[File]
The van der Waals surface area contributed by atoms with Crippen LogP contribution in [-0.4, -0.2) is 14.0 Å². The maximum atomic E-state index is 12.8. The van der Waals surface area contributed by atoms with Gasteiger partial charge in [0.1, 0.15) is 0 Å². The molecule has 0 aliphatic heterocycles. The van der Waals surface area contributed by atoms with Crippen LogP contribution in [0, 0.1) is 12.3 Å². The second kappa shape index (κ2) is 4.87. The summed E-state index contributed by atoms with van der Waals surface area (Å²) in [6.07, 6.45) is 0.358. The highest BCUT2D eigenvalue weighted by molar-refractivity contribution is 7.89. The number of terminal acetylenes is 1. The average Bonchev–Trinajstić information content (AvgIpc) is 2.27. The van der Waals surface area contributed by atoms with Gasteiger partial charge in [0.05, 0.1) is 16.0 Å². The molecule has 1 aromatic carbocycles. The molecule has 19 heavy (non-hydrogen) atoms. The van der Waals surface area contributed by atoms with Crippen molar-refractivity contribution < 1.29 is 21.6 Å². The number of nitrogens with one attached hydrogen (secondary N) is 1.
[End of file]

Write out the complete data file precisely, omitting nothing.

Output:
The van der Waals surface area contributed by atoms with Crippen LogP contribution in [-0.4, -0.2) is 14.0 Å². The maximum atomic E-state index is 12.8. The van der Waals surface area contributed by atoms with Gasteiger partial charge in [0.1, 0.15) is 0 Å². The molecule has 0 aliphatic heterocycles. The van der Waals surface area contributed by atoms with Crippen LogP contribution in [0, 0.1) is 12.3 Å². The second kappa shape index (κ2) is 4.87. The summed E-state index contributed by atoms with van der Waals surface area (Å²) in [6.07, 6.45) is 0.358. The highest BCUT2D eigenvalue weighted by molar-refractivity contribution is 7.89. The number of terminal acetylenes is 1. The average Bonchev–Trinajstić information content (AvgIpc) is 2.27. The van der Waals surface area contributed by atoms with Gasteiger partial charge in [0.05, 0.1) is 16.0 Å². The molecule has 1 aromatic carbocycles. The molecule has 19 heavy (non-hydrogen) atoms. The van der Waals surface area contributed by atoms with Crippen molar-refractivity contribution < 1.29 is 21.6 Å². The number of nitrogens with one attached hydrogen (secondary N) is 1.